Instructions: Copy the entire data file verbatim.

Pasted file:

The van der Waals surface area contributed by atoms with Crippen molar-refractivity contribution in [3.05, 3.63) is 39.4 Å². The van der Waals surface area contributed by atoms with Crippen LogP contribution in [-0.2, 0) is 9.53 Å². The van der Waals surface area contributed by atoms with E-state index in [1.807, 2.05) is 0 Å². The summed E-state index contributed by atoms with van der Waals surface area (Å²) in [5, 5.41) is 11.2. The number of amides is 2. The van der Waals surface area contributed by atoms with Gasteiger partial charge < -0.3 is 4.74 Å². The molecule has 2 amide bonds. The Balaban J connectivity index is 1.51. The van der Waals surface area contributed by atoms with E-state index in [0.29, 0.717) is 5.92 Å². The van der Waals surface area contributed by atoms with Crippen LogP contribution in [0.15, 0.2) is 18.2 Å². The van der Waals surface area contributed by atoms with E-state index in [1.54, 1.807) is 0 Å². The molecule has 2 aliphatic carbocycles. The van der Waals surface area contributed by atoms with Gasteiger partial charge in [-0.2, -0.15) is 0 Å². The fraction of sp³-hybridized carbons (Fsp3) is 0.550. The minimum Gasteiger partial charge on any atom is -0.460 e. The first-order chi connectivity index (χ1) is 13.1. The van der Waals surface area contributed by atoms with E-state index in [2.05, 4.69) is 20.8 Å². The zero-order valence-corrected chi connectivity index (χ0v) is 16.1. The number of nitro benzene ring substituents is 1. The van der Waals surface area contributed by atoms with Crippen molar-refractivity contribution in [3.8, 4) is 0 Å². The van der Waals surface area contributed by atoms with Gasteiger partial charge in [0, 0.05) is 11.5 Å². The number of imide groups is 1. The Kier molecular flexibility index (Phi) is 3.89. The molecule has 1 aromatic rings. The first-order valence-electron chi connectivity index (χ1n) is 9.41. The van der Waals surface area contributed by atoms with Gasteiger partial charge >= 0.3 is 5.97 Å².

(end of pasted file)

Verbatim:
The van der Waals surface area contributed by atoms with Crippen molar-refractivity contribution in [3.05, 3.63) is 39.4 Å². The van der Waals surface area contributed by atoms with Crippen LogP contribution in [-0.2, 0) is 9.53 Å². The van der Waals surface area contributed by atoms with E-state index in [1.807, 2.05) is 0 Å². The summed E-state index contributed by atoms with van der Waals surface area (Å²) in [5, 5.41) is 11.2. The number of amides is 2. The van der Waals surface area contributed by atoms with Gasteiger partial charge < -0.3 is 4.74 Å². The molecule has 2 amide bonds. The Balaban J connectivity index is 1.51. The van der Waals surface area contributed by atoms with E-state index in [0.29, 0.717) is 5.92 Å². The van der Waals surface area contributed by atoms with Crippen LogP contribution in [0.15, 0.2) is 18.2 Å². The van der Waals surface area contributed by atoms with E-state index in [1.54, 1.807) is 0 Å². The molecule has 2 aliphatic carbocycles. The van der Waals surface area contributed by atoms with Gasteiger partial charge in [-0.2, -0.15) is 0 Å². The fraction of sp³-hybridized carbons (Fsp3) is 0.550. The minimum Gasteiger partial charge on any atom is -0.460 e. The first-order chi connectivity index (χ1) is 13.1. The van der Waals surface area contributed by atoms with E-state index in [2.05, 4.69) is 20.8 Å². The zero-order valence-corrected chi connectivity index (χ0v) is 16.1. The number of nitro benzene ring substituents is 1. The van der Waals surface area contributed by atoms with Crippen molar-refractivity contribution in [3.8, 4) is 0 Å². The van der Waals surface area contributed by atoms with Gasteiger partial charge in [0, 0.05) is 11.5 Å². The number of imide groups is 1. The Kier molecular flexibility index (Phi) is 3.89. The molecule has 1 aromatic rings. The first-order valence-electron chi connectivity index (χ1n) is 9.41. The van der Waals surface area contributed by atoms with Gasteiger partial charge >= 0.3 is 5.97 Å².